food and containers.
The three industries were deliberately chosen
as they differ significantly in the environmental
uncertainty associated with each one.
The underlying hypothesis was that internal
environments of the firms must match the
external environmental requirements.
The better the match, the more successful the
firm.
Lawrence and Lorsch(cont.)


Differentiation and integration were
posited as the variables to examine to
determine the state of the internal
environment.
Differentiation, as used by Lawrence & Lorsch,
closely resembles the traditional definition of
horizontal differentiation, but in addition to
task segmentation, suggested that managers
will differ in their: (1) time frame, (2)
interpersonal orientation, and (3) goal
orientation.
Lawrence and Lorsch(cont.)
Integration is the quality of collaboration
needed to overcome differentiation and
achieve unity of effort among units.
 Integration devices:

• Rules and procedures
• Formal plans
• The authority hierarchy and decision-making committees
• They perceived both the organization and the
environment as having subsets: that is, that
parts of the organization deal with parts of the
environment.
Lawrence and Lorsch(cont.)
Lawrence and Lorsch Model
Lawrence and Lorsch(cont.)



They proposed that the more turbulent, complex and
diverse the external environment facing an organization,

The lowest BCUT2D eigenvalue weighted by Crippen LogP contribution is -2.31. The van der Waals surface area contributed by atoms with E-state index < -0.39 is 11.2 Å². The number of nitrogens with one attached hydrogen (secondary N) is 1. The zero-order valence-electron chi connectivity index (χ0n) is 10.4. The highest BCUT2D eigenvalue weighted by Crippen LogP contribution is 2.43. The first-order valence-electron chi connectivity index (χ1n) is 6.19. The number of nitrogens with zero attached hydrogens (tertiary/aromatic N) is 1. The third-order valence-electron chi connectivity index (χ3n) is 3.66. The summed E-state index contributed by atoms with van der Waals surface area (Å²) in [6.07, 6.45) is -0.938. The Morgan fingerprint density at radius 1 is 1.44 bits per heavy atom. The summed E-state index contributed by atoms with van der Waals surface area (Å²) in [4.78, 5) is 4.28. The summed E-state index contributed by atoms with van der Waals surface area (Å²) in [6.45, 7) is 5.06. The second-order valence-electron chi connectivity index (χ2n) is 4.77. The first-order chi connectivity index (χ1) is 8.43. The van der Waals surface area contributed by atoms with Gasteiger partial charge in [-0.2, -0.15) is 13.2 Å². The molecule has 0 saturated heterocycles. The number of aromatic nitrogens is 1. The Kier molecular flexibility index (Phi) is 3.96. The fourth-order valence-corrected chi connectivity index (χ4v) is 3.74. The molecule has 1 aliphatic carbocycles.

the greater the degree of differentiation among its
subparts.
Diverse external env. + differentiated internal env. = need for
an elaborate internal integration mechanism to avoid having
units going in different directions
Shortly:
◦ The environments are composed of a number of subenvironments,
each with different degrees of uncertainty.
◦ Successful organization’ subunits meet the demand of their
subenvironments.
◦ Finally, the environment in which an organization functions is of
foremost importance in selecting the structure appropriate for
achieving organizational effectiveness.
Lawrence and Lorsch(cont.)
The Effect of Uncertainty on Differentiation and Integration in Three Industries
Degree of uncertainty
Variable
Plastics
industry
Food-processing
industry
Container
industry
Environmental variable
Uncertainty (complexity,
dynamism, richness)
Structural variables
Departmental differentiation
Cross-functional integration
High
Moderate
Low
High
Moderate
Low
High
Moderate
Low
Lawrence and Lorsch(cont.)
DEPARTMENTAL DIFFERENTIATION BASED UPON SUBENVIRONMENT
CHARACTERISTICS
Duncan’s Complexity and Change
Framework
Robert Duncan classified environments along two dimensions.
 First, the rate of change of environments.

• Some environments change slowly like cement manufacturers and banks.
• Others are rapid changing such as the fashion and telecommunications